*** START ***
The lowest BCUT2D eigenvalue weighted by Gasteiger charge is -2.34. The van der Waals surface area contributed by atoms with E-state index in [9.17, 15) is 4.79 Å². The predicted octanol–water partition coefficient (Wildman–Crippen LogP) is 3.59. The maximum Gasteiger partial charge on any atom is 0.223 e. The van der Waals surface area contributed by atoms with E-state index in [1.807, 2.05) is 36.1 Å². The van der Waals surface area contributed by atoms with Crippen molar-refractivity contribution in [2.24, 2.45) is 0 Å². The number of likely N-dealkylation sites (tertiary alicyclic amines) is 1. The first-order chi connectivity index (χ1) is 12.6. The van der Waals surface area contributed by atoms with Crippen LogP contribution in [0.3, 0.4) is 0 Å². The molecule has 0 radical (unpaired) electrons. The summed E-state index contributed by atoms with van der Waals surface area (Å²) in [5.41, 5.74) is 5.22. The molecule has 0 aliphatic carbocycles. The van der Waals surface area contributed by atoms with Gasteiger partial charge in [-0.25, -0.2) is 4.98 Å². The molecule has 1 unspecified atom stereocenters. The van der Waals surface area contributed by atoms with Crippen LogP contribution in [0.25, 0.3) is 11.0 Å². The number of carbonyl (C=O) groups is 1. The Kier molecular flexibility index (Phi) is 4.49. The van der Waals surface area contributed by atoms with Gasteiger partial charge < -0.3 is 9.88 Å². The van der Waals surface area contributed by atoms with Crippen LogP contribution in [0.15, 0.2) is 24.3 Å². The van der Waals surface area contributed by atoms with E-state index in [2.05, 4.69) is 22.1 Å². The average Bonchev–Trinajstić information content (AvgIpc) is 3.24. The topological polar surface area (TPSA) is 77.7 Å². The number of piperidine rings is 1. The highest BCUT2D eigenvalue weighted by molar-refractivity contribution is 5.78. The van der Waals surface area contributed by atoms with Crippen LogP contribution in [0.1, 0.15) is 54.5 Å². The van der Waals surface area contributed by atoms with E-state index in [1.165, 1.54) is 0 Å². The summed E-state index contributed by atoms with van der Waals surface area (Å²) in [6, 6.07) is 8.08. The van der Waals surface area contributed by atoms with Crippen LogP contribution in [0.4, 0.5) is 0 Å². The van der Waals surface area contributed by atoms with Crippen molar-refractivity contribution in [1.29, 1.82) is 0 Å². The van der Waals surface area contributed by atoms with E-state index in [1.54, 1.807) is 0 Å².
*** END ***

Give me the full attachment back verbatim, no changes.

The lowest BCUT2D eigenvalue weighted by Gasteiger charge is -2.34. The van der Waals surface area contributed by atoms with E-state index in [9.17, 15) is 4.79 Å². The predicted octanol–water partition coefficient (Wildman–Crippen LogP) is 3.59. The maximum Gasteiger partial charge on any atom is 0.223 e. The van der Waals surface area contributed by atoms with E-state index in [1.807, 2.05) is 36.1 Å². The van der Waals surface area contributed by atoms with Crippen molar-refractivity contribution in [2.24, 2.45) is 0 Å². The number of likely N-dealkylation sites (tertiary alicyclic amines) is 1. The first-order chi connectivity index (χ1) is 12.6. The van der Waals surface area contributed by atoms with Crippen LogP contribution in [0.3, 0.4) is 0 Å². The molecule has 0 radical (unpaired) electrons. The summed E-state index contributed by atoms with van der Waals surface area (Å²) in [5.41, 5.74) is 5.22. The molecule has 0 aliphatic carbocycles. The van der Waals surface area contributed by atoms with Gasteiger partial charge in [-0.25, -0.2) is 4.98 Å². The molecule has 1 unspecified atom stereocenters. The van der Waals surface area contributed by atoms with Crippen LogP contribution in [0.25, 0.3) is 11.0 Å². The number of carbonyl (C=O) groups is 1. The Kier molecular flexibility index (Phi) is 4.49. The van der Waals surface area contributed by atoms with Gasteiger partial charge < -0.3 is 9.88 Å². The van der Waals surface area contributed by atoms with Crippen LogP contribution in [0.15, 0.2) is 24.3 Å². The van der Waals surface area contributed by atoms with E-state index in [2.05, 4.69) is 22.1 Å². The average Bonchev–Trinajstić information content (AvgIpc) is 3.24. The topological polar surface area (TPSA) is 77.7 Å². The number of piperidine rings is 1. The highest BCUT2D eigenvalue weighted by molar-refractivity contribution is 5.78. The van der Waals surface area contributed by atoms with Crippen LogP contribution in [0.1, 0.15) is 54.5 Å². The van der Waals surface area contributed by atoms with E-state index in [1.165, 1.54) is 0 Å². The summed E-state index contributed by atoms with van der Waals surface area (Å²) in [6, 6.07) is 8.08. The van der Waals surface area contributed by atoms with Crippen LogP contribution in [0.4, 0.5) is 0 Å². The van der Waals surface area contributed by atoms with Crippen molar-refractivity contribution in [1.29, 1.82) is 0 Å². The van der Waals surface area contributed by atoms with E-state index in [1.54, 1.807) is 0 Å².